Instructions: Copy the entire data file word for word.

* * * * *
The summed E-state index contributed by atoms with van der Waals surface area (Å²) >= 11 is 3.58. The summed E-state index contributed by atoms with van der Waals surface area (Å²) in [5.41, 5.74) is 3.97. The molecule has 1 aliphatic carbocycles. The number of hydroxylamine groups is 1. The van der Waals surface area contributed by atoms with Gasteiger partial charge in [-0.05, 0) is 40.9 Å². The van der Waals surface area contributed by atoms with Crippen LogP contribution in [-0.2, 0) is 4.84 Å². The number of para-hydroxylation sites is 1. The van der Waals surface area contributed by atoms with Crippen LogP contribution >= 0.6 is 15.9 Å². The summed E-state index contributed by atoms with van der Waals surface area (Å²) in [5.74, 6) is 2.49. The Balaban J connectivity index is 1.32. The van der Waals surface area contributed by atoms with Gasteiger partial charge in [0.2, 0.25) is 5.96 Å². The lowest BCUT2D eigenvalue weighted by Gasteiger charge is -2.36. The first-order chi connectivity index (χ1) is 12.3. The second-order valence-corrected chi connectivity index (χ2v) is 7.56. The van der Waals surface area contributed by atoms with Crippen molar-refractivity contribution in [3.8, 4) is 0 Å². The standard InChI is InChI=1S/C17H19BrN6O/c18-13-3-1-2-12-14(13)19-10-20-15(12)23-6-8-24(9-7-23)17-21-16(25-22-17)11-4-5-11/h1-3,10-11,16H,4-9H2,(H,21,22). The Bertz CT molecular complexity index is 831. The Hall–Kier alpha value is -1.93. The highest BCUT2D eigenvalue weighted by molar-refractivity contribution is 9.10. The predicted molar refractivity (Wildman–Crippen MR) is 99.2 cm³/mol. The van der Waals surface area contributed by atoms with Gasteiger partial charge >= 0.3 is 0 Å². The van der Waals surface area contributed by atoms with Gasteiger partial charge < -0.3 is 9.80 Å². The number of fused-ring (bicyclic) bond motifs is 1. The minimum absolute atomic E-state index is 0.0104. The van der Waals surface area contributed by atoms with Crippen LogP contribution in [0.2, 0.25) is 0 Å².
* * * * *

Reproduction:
The summed E-state index contributed by atoms with van der Waals surface area (Å²) >= 11 is 3.58. The summed E-state index contributed by atoms with van der Waals surface area (Å²) in [5.41, 5.74) is 3.97. The molecule has 1 aliphatic carbocycles. The number of hydroxylamine groups is 1. The van der Waals surface area contributed by atoms with Gasteiger partial charge in [-0.05, 0) is 40.9 Å². The van der Waals surface area contributed by atoms with Crippen LogP contribution in [-0.2, 0) is 4.84 Å². The number of para-hydroxylation sites is 1. The van der Waals surface area contributed by atoms with Crippen LogP contribution >= 0.6 is 15.9 Å². The summed E-state index contributed by atoms with van der Waals surface area (Å²) in [5.74, 6) is 2.49. The Balaban J connectivity index is 1.32. The van der Waals surface area contributed by atoms with Gasteiger partial charge in [0.2, 0.25) is 5.96 Å². The lowest BCUT2D eigenvalue weighted by Gasteiger charge is -2.36. The first-order chi connectivity index (χ1) is 12.3. The second-order valence-corrected chi connectivity index (χ2v) is 7.56. The van der Waals surface area contributed by atoms with Crippen molar-refractivity contribution in [3.8, 4) is 0 Å². The standard InChI is InChI=1S/C17H19BrN6O/c18-13-3-1-2-12-14(13)19-10-20-15(12)23-6-8-24(9-7-23)17-21-16(25-22-17)11-4-5-11/h1-3,10-11,16H,4-9H2,(H,21,22). The Bertz CT molecular complexity index is 831. The Hall–Kier alpha value is -1.93. The highest BCUT2D eigenvalue weighted by molar-refractivity contribution is 9.10. The predicted molar refractivity (Wildman–Crippen MR) is 99.2 cm³/mol. The van der Waals surface area contributed by atoms with Gasteiger partial charge >= 0.3 is 0 Å². The van der Waals surface area contributed by atoms with Gasteiger partial charge < -0.3 is 9.80 Å². The number of fused-ring (bicyclic) bond motifs is 1. The minimum absolute atomic E-state index is 0.0104. The van der Waals surface area contributed by atoms with Crippen LogP contribution in [0.2, 0.25) is 0 Å².